The one-million dollar expansion is expected to produce just over two dozen new jobs.
Construction is expected to be completed by early 2017.
With no formal bidding process, the state of Michigan likely paid hundreds of thousands of dollars too much for emergency supplies related to the Flint Water Crisis.
According to a study done by the Detroit Free Press, the state relied almost exclusively on one out-of-state company with ties to a top aide to Governor Rick Snyder.
FEMA, which in some cases paid more than 20-percent less than what the state was charged for the same item, bought from six different vendors.
A new report by the Michigan League for Public Policy says persistent racial disparities in educational opportunities still plague our state.
League president and C-E-O Gilda Jacobs says racial disparities exist in nearly every area of public policy.
She says there is a need for statewide, systemic policy change.
"The kids that are being educated in our schools are the workers of tomorrow, they're the parents of tomorrow, and it's really important that we go in and address these disparities head on because we really need this not only for these people but also the economic state of Michigan."
The report found that African-American students in Michigan are twice as likely to be economically disadvantaged than white students and, with the exception of Asian students, fewer children of color are completing high school on time compared with their white peers.
An alternative to tradition education is growing in Big Rapids.
The Big Rapids Virtual School was started four years ago with the aim of providing a program of alternative education for students who are not able to attend classes at the high school.
Coordinator Tim Buckingham says it's surprising how many young people are caught in unfortunate situations.
“You would be amazed at the stories – just sad stories of these kids that have been in charge of their families since they were ten years old, homeless kids, and the battles they have fought to get to where they need to be.”
Buckingham says they had 23 students at the school's inception and this year they hope to graduate 103.
He notes BRVS is not adult education and covers grades 9 through 12.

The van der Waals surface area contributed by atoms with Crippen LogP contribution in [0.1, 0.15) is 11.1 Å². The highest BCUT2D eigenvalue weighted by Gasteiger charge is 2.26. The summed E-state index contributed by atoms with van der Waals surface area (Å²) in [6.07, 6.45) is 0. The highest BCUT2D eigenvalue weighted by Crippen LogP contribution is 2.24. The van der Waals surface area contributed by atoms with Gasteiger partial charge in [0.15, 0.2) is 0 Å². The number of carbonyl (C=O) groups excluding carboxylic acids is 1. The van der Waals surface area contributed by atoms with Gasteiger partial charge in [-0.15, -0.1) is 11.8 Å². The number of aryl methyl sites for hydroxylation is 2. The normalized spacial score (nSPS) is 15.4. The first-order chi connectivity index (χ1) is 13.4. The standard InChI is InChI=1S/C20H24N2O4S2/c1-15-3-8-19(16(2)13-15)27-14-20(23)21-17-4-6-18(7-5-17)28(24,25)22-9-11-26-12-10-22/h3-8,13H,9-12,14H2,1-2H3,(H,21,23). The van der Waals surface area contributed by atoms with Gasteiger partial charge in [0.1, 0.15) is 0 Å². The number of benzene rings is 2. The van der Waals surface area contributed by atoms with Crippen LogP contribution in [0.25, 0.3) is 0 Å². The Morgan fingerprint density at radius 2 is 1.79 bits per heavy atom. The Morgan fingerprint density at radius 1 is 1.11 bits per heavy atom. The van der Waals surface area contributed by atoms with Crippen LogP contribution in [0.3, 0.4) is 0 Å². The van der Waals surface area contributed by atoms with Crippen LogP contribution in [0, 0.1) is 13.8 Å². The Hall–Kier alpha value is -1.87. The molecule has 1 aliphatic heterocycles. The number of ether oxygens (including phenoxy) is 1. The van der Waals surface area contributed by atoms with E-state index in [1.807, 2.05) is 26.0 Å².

Tyler Thompson is the new judge to the 18th Probate Court of Mecosta and Osceola Counties.
He was appointed Monday by Governor Rick Snyder.
Thompson has served as the elected Prosecuting Attorney in Osceola County since 2013.
He replaces Marco Menezes, who retired last month.
Police are looking for a suspect they say struck a 19-year old woman with a car while she was jogging in Isabella County.
The incident happened on 2000 Block of West Coleman Road in Gilmore Township, Sheriff Michael Main says when deputies arrived they found a 19-year old victim who had been struck by a darker colored maroon 4-door mid-sized vehicle.
The suspect vehicle failed to stop and render aid and fled the scene.
The damage to the vehicle would be passenger side mirror (missing) and passenger front bumper. There will also be damage to the passenger side headlight or turn signal.
Anyone with information is asked to contact the Isabella County Central Dispatch or the Isabella County Sheriff’s Office.
State Police have now released the identities of three people involved in a deadly shooting in Newaygo Co.
The incident happened around 2am Monday morning in Garfield Township when police were called to a home for a domestic dispute.
The Newaygo County Prosecutor says when officers arrived; they found the bodies of 49-year-old Thomas Wolver and 38-year-old Kristie Wolver.
18-year-old Tomas Stebleton was injured and taken to the hospital and listed in stable condition.
Police say there were two other people in the home at the time of the shooting but they were not hurt.
The investigation into what happened continues.
A man accused of robbing the First Merit Bank in Osceola County is taking a plea deal from prosecutors.
According to court documents, 52-year old David Raymond Dingee of Florida will plead guilty to one count of first degree armed robbery. In exchange, prosecutors will dismiss the rest of the charges against him.